Source: Computerworld

Report a problem with article
Previous Story

'Computer' renamed to 'This PC' in latest Windows 8.1 build

Next Story

Why don't Nokia's Asha phones run Windows Phone? Stephen Elop explains

11 Comments

Commenting is disabled on this article.

The way I see it ARM will compete with Intel and that's a good thing for consumer. Without RT, I don't think Intel will lift an arm to make Haswell better. Atom is just one of Intel answer for better battery but seriously it still is underpowered. ARM has potential from window 8 on ward. I think with window 10 or 20 down the road, ARM's app will be backward compatible.

I can imagine replacing nexus or iPad OS'es and install window RT (if MS released it of course) and make it windows tablet.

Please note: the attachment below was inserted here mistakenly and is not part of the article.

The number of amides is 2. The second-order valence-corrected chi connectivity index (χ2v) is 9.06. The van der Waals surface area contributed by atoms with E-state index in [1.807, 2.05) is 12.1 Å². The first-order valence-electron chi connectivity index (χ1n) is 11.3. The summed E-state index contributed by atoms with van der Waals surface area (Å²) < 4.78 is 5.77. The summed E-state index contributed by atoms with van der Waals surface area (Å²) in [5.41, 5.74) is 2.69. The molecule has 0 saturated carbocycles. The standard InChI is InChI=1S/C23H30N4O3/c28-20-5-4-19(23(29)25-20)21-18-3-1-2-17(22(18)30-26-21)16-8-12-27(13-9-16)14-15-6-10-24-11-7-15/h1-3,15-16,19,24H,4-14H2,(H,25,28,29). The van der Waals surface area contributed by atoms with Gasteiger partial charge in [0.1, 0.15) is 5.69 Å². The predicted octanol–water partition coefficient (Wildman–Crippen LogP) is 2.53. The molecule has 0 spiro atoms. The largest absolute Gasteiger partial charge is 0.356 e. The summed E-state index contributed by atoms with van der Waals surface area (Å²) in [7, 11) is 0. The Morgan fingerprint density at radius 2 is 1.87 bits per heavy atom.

I say grab popcorn and watch those 2 fight it out.

I completely agree with him. I hold my own Surface RT and really appreciate it. The Windows Store has enough apps for lot of usages even if it's good to see it growing. So, I think lot of the people bashing RT, Surface and Windows Store, never really hold and used it, and just repeat what they read. Ok it's an expensive device but it's a really good built device...

But now, I'm asking me what NVIDIA is really doing to promote it? They released an app, sort of NVIDIA based news center... But that's all. They should better promote CPU/GPU capacities with demo or graphic manipulations apps... They don't even have a dedicated Surface/Tegra site...
But ok, it's good to tell journalists how good can be their platform.

I highly doubt that RT will make any penetration on the market. Windows users want full version of Windows with decades of supporting apps...not this RT toy.

Yogurth said,
I highly doubt that RT will make any penetration on the market. Windows users want full version of Windows with decades of supporting apps...not this RT toy.